Ken Block, managing principal of Block Real Estate Services LLC, will be keeping a close eye on another commercial real estate mogul, incoming President Donald Trump, next year while, closer to home, monitoring the anti-development efforts of John Q. Public.
The economy has been strong but "kind of anemic" because of weak job growth, said Block, whose company is coming off one of its busiest local development and brokerage years.
"But we now have a new administration coming in, and all signs point to an increased emphasis on job creation and business deregulation," he said. "It looks like it will be a good year for the national economy, and that will basically be the same for Kansas City."
The wild card Block will watch locally: the many watchdogs and NIMBYs — short for Not In My Backyard — who have been gaining power.
Buoyed by their ability to sway new Kansas City Council members and an initiative petition process that lets them block incentives with just 1,700 signatures, community activists killed BNIM's Crossroads Arts District headquarters project in 2016. They also blocked variances for two Country Club Plaza projects valued at $68 million — including a 188-apartment project proposed by Block Real Estate Services. And they forced passage of a new incentive-reform ordinance that caps property tax abatements and diversions at 75 percent.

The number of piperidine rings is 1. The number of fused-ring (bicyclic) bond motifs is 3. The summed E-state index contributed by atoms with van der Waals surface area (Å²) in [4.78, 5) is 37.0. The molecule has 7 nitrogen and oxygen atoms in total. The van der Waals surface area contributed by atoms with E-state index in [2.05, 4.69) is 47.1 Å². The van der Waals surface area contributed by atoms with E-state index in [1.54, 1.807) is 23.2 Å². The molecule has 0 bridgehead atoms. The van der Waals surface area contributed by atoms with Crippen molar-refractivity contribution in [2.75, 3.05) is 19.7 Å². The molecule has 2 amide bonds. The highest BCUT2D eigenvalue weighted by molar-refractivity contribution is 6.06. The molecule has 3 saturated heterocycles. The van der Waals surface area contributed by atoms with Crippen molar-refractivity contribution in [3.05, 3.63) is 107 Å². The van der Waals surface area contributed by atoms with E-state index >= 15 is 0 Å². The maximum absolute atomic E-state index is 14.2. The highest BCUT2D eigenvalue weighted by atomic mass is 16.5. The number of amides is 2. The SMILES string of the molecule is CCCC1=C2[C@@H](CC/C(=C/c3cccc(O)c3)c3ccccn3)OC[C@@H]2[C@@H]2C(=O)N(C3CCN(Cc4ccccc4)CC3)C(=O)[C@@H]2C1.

Now, Block added, the Coalition for Kansas City Economic Development Reform is considering submission of a petition that could force a public vote on a 50 percent incentives cap.
"All that does is push development projects to other cities," he said. "When you have out-of-state developers comparing development in Kansas City versus Dallas, Chicago or wherever, they look at what the climate is. And when the climate goes negative, they will disappear. The in-state guys will also disappear (from Kansas City) because there are a number of cities in the metro and out of town with open arms right now."
Looking at the entire region, commercial real estate and development are hitting on all cylinders, Block said. Multifamily leads the way, delivering more than 3,000 units in 2016 and projected to add nearly as many in 2017. Also hot is the industrial market, which has been buoyed by e-commerce, auto manufacturing and the region's intermodal freight infrastructure.
Source: Kansas City Business Journal